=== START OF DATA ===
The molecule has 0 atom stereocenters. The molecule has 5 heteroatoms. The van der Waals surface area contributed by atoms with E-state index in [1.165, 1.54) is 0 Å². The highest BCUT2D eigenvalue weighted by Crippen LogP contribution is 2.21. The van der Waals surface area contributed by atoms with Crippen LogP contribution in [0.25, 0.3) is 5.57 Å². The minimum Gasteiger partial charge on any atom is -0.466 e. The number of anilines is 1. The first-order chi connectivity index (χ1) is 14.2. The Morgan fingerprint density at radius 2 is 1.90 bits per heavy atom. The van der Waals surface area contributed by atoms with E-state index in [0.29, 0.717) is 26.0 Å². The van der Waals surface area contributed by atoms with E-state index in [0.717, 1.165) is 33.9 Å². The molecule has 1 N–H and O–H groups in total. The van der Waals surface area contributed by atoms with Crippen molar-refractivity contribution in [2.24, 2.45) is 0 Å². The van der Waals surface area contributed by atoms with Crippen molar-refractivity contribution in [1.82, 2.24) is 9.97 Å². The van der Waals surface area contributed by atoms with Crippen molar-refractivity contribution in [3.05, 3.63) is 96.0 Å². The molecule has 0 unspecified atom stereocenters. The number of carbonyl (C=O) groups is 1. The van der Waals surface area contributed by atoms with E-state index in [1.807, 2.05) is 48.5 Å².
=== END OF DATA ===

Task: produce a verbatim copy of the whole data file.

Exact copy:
The molecule has 0 atom stereocenters. The molecule has 5 heteroatoms. The van der Waals surface area contributed by atoms with E-state index in [1.165, 1.54) is 0 Å². The highest BCUT2D eigenvalue weighted by Crippen LogP contribution is 2.21. The van der Waals surface area contributed by atoms with Crippen LogP contribution in [0.25, 0.3) is 5.57 Å². The minimum Gasteiger partial charge on any atom is -0.466 e. The number of anilines is 1. The first-order chi connectivity index (χ1) is 14.2. The Morgan fingerprint density at radius 2 is 1.90 bits per heavy atom. The van der Waals surface area contributed by atoms with E-state index in [0.29, 0.717) is 26.0 Å². The van der Waals surface area contributed by atoms with E-state index in [0.717, 1.165) is 33.9 Å². The molecule has 1 N–H and O–H groups in total. The van der Waals surface area contributed by atoms with Crippen molar-refractivity contribution in [2.24, 2.45) is 0 Å². The van der Waals surface area contributed by atoms with Crippen molar-refractivity contribution in [1.82, 2.24) is 9.97 Å². The van der Waals surface area contributed by atoms with Crippen molar-refractivity contribution in [3.05, 3.63) is 96.0 Å². The molecule has 0 unspecified atom stereocenters. The number of carbonyl (C=O) groups is 1. The van der Waals surface area contributed by atoms with E-state index in [1.807, 2.05) is 48.5 Å².